New Scientist this week has published a short opinion piece that I wrote about ongoing human evolution: “Are humans still evolving? Growing evidence suggests we are”. (unfortunately requires login) I discuss a recent research paper by...Show More Summary
Joanna Klein in the New York Times reports on a new study by Lori D’Ortenzio and colleagues examining the lifetime history of rickets in “Old Teeth Tell New Stories About People Who Didn’t Get Enough Sun” They found that a 24-year-old...Show More Summary
A new Kickstarter-funded documentary is coming out about Dr. John Brinkley, the Kansas quack best known for his goat gland operations during the Roaring Twenties and into the Great Depression. The film is Nuts!. It seems to take an unusual...Show More Summary
Larry Moran comments on a recent study that attempted to quantify the increasing complexity of scientific papers: “The scientific literature is becoming more complex”. The meat of the study is that the average scientific paper now has...Show More Summary
Annalee Newitz has a great article in Ars Technica that reviews a bunch of recnet archaeological work on the urban complex of Angkor Wat: “How archaeologists found the lost medieval megacity of Angkor”. This is one of several cases in...Show More Summary
Traci Watson from National Geographic reports on a study of behavior in whales looking specifically at how members of social groups react to the death of an individual in their group: “Whales Mourn Their Dead, Just Like Us”. In one case, short-finned pilot whales in the North Atlantic Ocean made a protective circle around an adult and dead calf. Show More Summary
Predicting 9% of educational achievement from DNA is quite good. The authors used genotype arrays, so there's obvious room for growth in rare variation that is not covered by such arrays.I wonder when the public and policymakers will...Show More Summary
This morning I was taking notes on my laptop as an officer from the NYPD counter terrorism department’s SHIELD unit gave a room full of academic staff ‘active shooter’ training. As the first video was rolling, he walked over and stood behind me to see what I was typing and almost inaudibly asked the young man … Continue reading Situational Awareness ?
During my first research trip to northeastern Brazil, an off-duty police officer took me and three local homeless boys to the middle of a sugar cane field and held a loaded gun to each of our heads. He thought we had stolen his wallet, which contained three credit cards, a few bills, and his badge. … Continue reading Participant Outsider? ?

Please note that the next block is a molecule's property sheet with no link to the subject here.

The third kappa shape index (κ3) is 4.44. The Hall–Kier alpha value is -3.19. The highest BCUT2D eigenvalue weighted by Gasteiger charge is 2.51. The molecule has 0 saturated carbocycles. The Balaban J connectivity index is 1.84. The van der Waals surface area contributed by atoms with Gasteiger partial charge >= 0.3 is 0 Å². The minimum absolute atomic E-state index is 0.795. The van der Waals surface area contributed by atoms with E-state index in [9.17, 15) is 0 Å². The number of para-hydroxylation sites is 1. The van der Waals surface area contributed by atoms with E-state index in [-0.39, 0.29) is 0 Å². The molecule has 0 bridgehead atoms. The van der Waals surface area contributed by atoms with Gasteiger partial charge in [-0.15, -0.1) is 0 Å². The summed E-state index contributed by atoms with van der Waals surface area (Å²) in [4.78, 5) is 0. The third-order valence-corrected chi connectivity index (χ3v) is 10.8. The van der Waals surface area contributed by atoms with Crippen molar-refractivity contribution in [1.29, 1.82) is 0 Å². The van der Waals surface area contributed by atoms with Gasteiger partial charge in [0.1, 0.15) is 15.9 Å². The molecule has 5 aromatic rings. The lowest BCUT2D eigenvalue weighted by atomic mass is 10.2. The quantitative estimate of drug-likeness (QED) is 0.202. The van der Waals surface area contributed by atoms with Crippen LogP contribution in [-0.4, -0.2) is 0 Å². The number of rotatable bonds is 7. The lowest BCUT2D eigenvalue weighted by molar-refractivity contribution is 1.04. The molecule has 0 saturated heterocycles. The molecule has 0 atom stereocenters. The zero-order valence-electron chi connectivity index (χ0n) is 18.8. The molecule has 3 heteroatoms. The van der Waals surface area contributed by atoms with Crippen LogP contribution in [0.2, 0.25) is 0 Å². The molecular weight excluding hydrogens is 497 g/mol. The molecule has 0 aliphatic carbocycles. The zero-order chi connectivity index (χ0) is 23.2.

During the Revolution of Dignity in Ukraine, protestors streamed into the residence of former President Yanukovich at Mezhyhirya reclaimed it. The hat thief who became Head of State is charged with squandering billions of dollars during his years as President. Show More Summary
[Savage Minds welcomes guest blogger Kristen Drybread.] The 2016 Olympics in Rio are fast approaching. For the past two months, people I haven’t seen in years—and people I have never even met—have been emailing to ask if I can help them find an affordable and, above all, safe place to stay during the Games. Never … Continue reading Danger and the Rio Olympics ?
Hello everyone. I woke up this morning feeling heavy with sadness. Alton Sterling was killed by police in Baton Rouge, Louisiana. A day after Philando Castile was murdered in Falcon Heights, Minnesota by the police. Social media hasShow More Summary
This entry is part 10 of 10 in the Decolonizing Anthropology series.By Krysta Ryzewski Detroit moves quickly; issues of scale and pace in a city of this size pose major challenge to contemporary archaeological practice. I’m not sure what a decolonizing archaeology should look like here, but it’s happening nonetheless. Show More Summary
John Bohannan in Science writes one of many stories about the Wellcome Trust establishing a new open access journal, in which peer review follows the posting of preprints: “U.K. research charity will self-publish results from its grantees”. Normally, peer review is anonymous and happens before publication of a paper. Show More Summary
Vegas Seven has a great interview with biological anthropologist Debra Martin: “Seven Questions With Biological Anthropologist Debra Martin”, touching on her work in bioarchaeology and how it relates to the public perception of forensics. Show More Summary
Virginia Morell’s excellent biography of the Leakey family, Ancestral Passions, includes a great discussion of the aftermath of the innovation of potassium-argon dating which demonstrated that the Zinjanthropus skull was much older than anyone had assumed. Show More Summary
In 1930, Robert Broom commented on the age of the Taung specimen. This is one of the earliest instances I have found of someone claiming that a fossil is “too recent” to be an ancestor: The little fossil ape skull that was found at Taungs five years ago is, in the opinion of many, the most important fossil ever discovered. Show More Summary
Nice piece from Kate Crawford in the New York Times about how predictive technologies used by Google and others go wrong when applied outside the context they were trained on: “Artificial Intelligence’s White Guy Problem” If we look at how systems can be discriminatory now, we will be much better placed to design fairer artificial intelligence. Show More Summary